For larger companies, savings are even more dramatic. A large distributor profiled in the study had 110 people in accounts payable and SPA claims functions. After streamlining their operations with IDEA's tools, they only needed 30 people to handle those tasks. Gillespie says this distributor got $2.8 million in cost savings and grew their business 40 percent over the period covered in the study.

Allen Ray says before electrical distributors can attain dramatic cost savings through IDEA, their computer systems must be programmed to handle the electronic transactions. He says that's easier with some software vendors than with others. During a system installation, Ray says distributors are often in a rush to get back to business as usual, and they don't install or start up all of an ERP system's functions.

“When a lot of these ERP systems are sold, only 40 percent to 60 percent of the program's capability is initially set up,” he says. “It's not a well-documented fact unless you have been in the business. During the setup of an ERP system, they are only concerned with getting business in the door.”

Just as IDEA uses metrics to measure the accuracy of data and the amount of data flowing through the IDW and IDX2, the electrical market has metrics to measure IDEA's success and growth. The impact “A Valuable Idea” has on the electrical industry will be measured by how many distributors and manufacturers sign on with IDEA, and how many utilize its full suite of services. IDEA's Mike Rioux says he wants 150 distributors using the IDW2 by year-end and 300 manufacturers providing certified data to distributors through IDW2. Currently, 154 manufacturers feed data directly to the IDW. Of those 154 companies, well over 100 companies have their data audited through the DAC process. Seventy-five electrical distributors use the IDW, and 116 have signed up for the IDW2. IDEA has a way to go to meet its goals, but “A Valuable IDEA” clearly outlines just how important IDEA's tools can be to the electrical wholesaling industry. The full report is available at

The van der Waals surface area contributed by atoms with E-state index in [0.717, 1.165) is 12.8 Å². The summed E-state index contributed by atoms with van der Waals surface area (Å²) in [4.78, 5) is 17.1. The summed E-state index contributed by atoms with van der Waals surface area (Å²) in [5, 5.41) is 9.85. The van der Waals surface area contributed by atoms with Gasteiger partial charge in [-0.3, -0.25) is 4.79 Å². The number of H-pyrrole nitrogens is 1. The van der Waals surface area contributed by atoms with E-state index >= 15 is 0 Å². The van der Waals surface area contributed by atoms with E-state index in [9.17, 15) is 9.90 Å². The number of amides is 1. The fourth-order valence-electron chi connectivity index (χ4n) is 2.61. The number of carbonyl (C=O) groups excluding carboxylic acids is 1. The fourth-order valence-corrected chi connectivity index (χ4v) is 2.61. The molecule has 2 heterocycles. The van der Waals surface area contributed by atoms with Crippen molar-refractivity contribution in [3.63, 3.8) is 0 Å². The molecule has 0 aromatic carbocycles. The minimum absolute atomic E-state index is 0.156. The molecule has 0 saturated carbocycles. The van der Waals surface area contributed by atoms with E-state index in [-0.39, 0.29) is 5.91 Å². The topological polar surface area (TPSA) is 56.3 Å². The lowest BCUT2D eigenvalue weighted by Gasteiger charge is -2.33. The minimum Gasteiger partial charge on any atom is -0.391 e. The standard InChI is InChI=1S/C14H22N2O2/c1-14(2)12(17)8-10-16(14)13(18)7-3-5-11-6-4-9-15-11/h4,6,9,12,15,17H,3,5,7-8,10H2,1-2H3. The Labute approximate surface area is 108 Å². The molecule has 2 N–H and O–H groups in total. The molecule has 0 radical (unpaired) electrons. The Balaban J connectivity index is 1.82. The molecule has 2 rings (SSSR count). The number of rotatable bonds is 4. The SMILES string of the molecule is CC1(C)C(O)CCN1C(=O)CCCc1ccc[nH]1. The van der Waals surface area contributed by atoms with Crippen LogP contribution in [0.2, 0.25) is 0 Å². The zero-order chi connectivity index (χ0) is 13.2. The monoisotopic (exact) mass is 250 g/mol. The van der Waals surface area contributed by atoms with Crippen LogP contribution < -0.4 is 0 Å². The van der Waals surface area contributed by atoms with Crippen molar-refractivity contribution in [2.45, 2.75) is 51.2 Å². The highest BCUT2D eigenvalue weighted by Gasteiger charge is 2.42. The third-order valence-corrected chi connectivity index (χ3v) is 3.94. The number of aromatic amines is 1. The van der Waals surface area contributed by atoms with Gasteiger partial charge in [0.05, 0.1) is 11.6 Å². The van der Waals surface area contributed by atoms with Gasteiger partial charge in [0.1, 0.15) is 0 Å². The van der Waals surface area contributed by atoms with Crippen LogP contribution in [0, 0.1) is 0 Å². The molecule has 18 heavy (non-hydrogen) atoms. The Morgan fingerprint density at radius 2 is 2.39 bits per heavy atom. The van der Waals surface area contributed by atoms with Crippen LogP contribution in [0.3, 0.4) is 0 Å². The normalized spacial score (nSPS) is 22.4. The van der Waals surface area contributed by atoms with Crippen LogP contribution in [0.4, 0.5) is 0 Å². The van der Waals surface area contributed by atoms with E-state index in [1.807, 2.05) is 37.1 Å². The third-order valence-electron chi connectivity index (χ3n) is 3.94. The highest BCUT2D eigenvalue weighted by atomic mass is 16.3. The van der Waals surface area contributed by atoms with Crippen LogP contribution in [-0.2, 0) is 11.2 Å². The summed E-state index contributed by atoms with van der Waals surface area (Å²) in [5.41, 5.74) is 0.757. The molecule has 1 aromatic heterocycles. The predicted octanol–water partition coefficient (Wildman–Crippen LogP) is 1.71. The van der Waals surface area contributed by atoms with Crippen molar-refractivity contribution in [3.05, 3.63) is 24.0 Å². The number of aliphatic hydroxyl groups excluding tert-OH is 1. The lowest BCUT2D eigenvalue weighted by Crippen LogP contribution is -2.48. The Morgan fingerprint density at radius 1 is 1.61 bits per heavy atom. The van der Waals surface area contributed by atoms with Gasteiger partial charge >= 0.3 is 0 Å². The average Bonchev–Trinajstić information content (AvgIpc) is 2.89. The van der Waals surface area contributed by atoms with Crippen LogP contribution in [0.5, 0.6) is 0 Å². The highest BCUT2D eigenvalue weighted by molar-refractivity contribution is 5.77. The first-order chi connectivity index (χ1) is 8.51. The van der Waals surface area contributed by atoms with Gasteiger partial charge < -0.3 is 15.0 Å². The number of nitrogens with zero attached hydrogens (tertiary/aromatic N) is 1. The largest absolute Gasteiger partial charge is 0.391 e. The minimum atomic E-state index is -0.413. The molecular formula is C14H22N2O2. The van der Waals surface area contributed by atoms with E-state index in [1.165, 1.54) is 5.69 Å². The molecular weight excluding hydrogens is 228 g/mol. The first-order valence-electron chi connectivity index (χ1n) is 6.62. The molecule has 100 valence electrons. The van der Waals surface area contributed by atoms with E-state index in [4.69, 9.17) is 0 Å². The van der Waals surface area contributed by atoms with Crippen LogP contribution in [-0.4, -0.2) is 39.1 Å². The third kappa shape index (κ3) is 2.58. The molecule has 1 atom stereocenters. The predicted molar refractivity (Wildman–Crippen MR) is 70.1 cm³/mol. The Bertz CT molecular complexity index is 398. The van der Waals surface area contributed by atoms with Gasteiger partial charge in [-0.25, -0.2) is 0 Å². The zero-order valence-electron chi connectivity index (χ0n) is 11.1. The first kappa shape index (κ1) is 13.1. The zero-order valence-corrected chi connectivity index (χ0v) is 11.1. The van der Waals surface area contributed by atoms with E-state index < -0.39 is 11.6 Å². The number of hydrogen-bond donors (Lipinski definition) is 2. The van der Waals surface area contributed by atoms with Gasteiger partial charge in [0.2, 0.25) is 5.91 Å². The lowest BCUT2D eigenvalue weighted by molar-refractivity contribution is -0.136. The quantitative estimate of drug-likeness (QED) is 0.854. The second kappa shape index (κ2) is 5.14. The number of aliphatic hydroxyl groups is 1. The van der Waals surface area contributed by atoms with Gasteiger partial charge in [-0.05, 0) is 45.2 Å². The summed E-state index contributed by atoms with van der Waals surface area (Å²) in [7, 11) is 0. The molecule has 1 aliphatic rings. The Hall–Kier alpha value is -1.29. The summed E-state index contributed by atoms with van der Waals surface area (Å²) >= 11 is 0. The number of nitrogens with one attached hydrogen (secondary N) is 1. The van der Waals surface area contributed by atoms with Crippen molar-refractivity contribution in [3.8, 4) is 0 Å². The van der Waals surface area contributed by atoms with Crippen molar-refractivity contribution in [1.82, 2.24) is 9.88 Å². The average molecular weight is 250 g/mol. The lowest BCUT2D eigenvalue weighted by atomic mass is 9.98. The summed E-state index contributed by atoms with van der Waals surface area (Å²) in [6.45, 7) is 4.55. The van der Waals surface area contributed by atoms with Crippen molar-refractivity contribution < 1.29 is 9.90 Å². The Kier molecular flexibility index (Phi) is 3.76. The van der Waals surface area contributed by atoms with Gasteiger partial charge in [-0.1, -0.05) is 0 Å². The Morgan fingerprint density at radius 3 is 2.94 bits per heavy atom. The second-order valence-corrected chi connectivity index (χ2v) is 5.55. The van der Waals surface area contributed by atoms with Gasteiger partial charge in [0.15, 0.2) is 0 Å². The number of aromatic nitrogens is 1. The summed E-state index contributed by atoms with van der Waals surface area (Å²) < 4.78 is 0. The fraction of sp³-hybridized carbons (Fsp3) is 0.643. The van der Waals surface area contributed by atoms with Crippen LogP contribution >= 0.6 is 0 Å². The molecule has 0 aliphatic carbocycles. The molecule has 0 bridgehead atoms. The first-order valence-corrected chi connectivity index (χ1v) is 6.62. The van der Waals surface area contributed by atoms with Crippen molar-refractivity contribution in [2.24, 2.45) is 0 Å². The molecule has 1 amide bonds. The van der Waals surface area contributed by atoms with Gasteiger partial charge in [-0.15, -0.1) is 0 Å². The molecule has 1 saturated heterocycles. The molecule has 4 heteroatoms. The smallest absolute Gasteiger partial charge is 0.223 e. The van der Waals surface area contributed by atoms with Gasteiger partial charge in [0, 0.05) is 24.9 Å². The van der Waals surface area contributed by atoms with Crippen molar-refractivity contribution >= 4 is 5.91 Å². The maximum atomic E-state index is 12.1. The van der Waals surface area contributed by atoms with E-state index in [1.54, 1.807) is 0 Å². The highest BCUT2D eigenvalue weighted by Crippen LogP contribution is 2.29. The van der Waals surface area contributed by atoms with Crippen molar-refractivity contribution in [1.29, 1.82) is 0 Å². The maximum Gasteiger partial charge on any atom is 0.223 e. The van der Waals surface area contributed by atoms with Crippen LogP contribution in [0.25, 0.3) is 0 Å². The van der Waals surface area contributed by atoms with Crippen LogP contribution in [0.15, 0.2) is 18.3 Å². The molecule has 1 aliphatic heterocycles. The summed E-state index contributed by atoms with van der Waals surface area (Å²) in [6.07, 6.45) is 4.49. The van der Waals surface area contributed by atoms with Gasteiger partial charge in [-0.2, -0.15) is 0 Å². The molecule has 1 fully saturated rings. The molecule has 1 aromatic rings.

The Cost of Bad Data

The June 22 edition of “This Week In IDEA,” available at, offered several interesting tidbits on the importance of accurate data. An article in that online newsletter said bad data isn't just a problem in the electrical business. Every company wrestles with data accuracy, according to data quality experts Ted Friedman, vice president, Gartner Group, Stamford, Conn., and Larry English, president, Information Impact, Brentwood, Tenn., a consulting company that specializes in data quality.

They say many companies and industries in corporate America are riddled with data errors:

  • 80 percent of all medical bills have multiple errors from typos to erroneous charges, according to the Medical Billing Advocates of America.